classes: principal 'Big Four' locomotive classes at 1945. Brian
Reed. Ian Allan. 62pp.
New edition of book first published by the Locomotive Publishing Co in 1945. Brought out just after World War 2, it covered some 60 of the main classes of locomotive in service at that time. Some were new or recent, some had been around for years. All were successful and played a significant part in keeping our railways operating, thus earning their place herein. Each class is illustrated, as well as having a side-view drawing. The text covers the class history, technical details, performance, range and other data. In all, it adds up to a most interesting look at the railways' front line power in the years following on from the war. It will be enjoyed by most enthusiasts with any sense of history. It is certainly fascinating to look back and see what power our railways depended on nearly 50 years ago. It comes almost as a shock to realise how many familiar types of later years had not been built in the mid-1940s.
Steam trams. G.H.H. Wheler.
Notes on Blessington tramway near Dublin which was noted as "longest graveyard in Ireland" due to the high number of drunks killed by the trams as the tramway switched sides of the road; also the terrible track: cites article by Trevor Rouse and Oakwood title
Peter Brock. Kingmoor's forgotten tankers [tank engines]. 359-63.
During February 1956 the author fired No. 40185 on an all stations job to Appleby then moved to Fairburn 2-6-4T and anticipated work as banker at Beattock, but there was a call to go north to Symington to take over from failed Patriot No. 45531 on the up Birmingham Scot. This 475 ton train was worked to Carlisle bunker first. On 8 May 1956 No. 42449 was called to assist No. 45100 on the 16.05 from Glasgow St enoch between Carlisle and Ais Gill. No. 42110 assisted No. 46139 on the climb to Shap with the Inverness to Euston sleeper. 0-6-0T No. 56374 had dry cylinders: an attempt was made to rectify this by pouring oil down the blast pipe.
R.G. Chapman. The Calder Valley Railway Summit Tunnel. 364-6.
Mainly an account of the fire which happened on 20 December 1984 when a train of petroleum tanks derailed due to a faulty bogie and caught fire. The locomotive and some wagons were drawn clear, but the reaminedr burnt for 100 hours and flames and smoke issued through the ventilating shafts. It is estimated that the structure withstood temperatures up to 3000°C. It took eight months to repair and reopened on 19 August 1985.
Number 615 (July)
Adrian Vaughan. I.K. Brunel's achievement. 404-7.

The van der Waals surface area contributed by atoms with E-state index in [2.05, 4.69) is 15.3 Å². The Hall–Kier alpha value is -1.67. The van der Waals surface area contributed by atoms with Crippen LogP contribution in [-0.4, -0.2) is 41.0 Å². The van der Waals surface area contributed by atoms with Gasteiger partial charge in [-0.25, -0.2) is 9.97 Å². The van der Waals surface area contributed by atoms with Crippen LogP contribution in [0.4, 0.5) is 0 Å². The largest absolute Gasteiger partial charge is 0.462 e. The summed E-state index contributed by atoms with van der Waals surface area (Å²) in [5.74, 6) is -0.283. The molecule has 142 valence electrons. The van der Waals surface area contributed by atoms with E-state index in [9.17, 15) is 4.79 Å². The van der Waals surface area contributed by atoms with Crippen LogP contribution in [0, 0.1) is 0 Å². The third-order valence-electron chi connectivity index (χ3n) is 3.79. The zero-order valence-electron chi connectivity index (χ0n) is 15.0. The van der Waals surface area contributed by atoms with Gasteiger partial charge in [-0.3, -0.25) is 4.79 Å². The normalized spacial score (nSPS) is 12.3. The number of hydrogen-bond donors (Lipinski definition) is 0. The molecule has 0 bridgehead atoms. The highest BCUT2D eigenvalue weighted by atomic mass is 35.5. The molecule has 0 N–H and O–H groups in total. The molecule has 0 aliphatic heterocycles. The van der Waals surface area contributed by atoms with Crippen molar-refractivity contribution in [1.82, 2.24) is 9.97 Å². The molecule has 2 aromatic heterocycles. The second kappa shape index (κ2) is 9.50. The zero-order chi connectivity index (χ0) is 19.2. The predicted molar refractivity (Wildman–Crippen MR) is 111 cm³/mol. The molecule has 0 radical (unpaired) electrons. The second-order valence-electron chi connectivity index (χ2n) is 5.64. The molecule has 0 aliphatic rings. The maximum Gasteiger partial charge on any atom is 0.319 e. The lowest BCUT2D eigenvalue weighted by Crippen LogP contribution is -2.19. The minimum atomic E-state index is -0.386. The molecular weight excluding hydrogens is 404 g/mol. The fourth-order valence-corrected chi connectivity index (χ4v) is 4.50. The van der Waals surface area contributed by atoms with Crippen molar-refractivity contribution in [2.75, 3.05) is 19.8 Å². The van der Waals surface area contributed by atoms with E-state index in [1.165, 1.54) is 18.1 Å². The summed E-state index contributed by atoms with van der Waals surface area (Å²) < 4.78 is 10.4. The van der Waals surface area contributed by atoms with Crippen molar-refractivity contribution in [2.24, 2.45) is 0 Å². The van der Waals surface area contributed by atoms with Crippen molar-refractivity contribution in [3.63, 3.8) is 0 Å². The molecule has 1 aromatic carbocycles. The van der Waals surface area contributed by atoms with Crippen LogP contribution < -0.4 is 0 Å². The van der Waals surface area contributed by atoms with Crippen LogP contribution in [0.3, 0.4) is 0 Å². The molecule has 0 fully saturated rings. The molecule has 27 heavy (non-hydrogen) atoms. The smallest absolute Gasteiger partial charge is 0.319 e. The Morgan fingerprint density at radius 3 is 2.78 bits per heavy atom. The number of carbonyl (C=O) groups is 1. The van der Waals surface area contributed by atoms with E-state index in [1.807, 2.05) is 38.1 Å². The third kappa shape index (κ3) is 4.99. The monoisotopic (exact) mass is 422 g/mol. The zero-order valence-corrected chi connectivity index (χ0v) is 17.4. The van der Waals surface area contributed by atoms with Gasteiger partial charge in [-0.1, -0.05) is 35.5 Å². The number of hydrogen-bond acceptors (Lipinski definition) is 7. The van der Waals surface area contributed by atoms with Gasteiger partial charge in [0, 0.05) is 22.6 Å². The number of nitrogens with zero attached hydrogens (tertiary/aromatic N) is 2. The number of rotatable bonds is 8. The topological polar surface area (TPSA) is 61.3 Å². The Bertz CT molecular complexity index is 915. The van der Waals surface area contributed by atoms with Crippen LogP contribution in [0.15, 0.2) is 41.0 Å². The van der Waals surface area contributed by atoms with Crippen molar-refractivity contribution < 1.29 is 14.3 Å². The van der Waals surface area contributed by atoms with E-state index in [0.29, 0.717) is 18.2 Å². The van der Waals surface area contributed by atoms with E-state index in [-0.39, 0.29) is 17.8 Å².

Trailer for major biography
David Chough. Modern Traction Performance. Class 50. Part 2. 411-15.
On Western Region including on Bristol to Birmingham route where Lickey Incline was taken in its stride.
Number 616 (August 1991)
Lars Olof Karlsson. Strategic reserve for disposal. 462-3
The military in Sweden considered that the mainly electrified State Railway might be vulnerable to attack by the Soviet Union and created a reserve of steam locomotives starting in the 1950s. The locomotives were covered in oil and dtored in dry secret places (known to railway enthusiasts). Some were put into service during the severe winter of 1965/66 and some smaller locomotives were withdrawn in the late 1970s. The remainder were being sold off. The author was the Director of the Swedish National Railway Museum at Gavle. Illustrations: F class Pacific working an enthusiast special in 1966; B Class 4-6-0 at Gavle in 1953; E class 0-8-0 at Motala in 1907; new E10 class 4-8-0 No. 1739 at NOHAB in Trollhattan in 1947; preserved E2 No. 935 at Goteborg Central on 1 December 1981.
Bob Avery. Steam south from Fort William. 464-6.
Mainly a trailer for book Rails to the Isles. Pictures (some colour) of Class 5 locomotives dwarfed by the mountains.
Rex Christiansen. Railways around Bury. 468-72.
In the days before it lost its football team and was reduced to a tram stop and a heritage railway Bury enjoyed through services to Rochdale, Southport, Liverpool and Accrington, although the afternoon express to the last ran through non-stop. The East Lancashire Railway opened from Clifton Junction on the Manchester & Bolton Railway to Bury in 1846, extended to Ramsbottom in the same year and to Accrington in 1848. A branch to Baacup also opened in this period. Illustrations: map; Class 504 electric multiple unit in orange livery (colour); two 0-6-0Ts Nos. 47202 and 47383 on Manchester Railway Society tour at Bury Bolton Street on 26 November 1966; Caprotti Class 5 No. 44743 arriving at Bury Knowsley Street on 08.14 Southport to Rochdale express on 2 March 1963; Standard Class 4 4-6-0 No. 75047 on 10.00 Rochdale to Liverpool express at Bury East on 17 February 1962; 4F 0-6-0 No. 44481 on short freight heading towards Broadfield on 26 June 1964; Derby lightweight DMU on Bacup service near Stacksteads on 11 April 1961; Horwich 2-6-0 No. 42700 leaving Bolton Street with excursion for Southport on 12 September 1959.
Mr. lbbotson. Geoffrey Hughes
A.J. Mullay has done well to prise from the archives the account of an LNER investigation into train running on its system in 1933. This is an example of the special tasks carried out by Traffic Apprentices, a grade of employee who joined the LNER in small numbers from university, or, if existing staff, following a difficult examination. Traffic Apprentices were regarded as young men of above average potential, with, it is said, 'a General Manager's baton in their brief case'.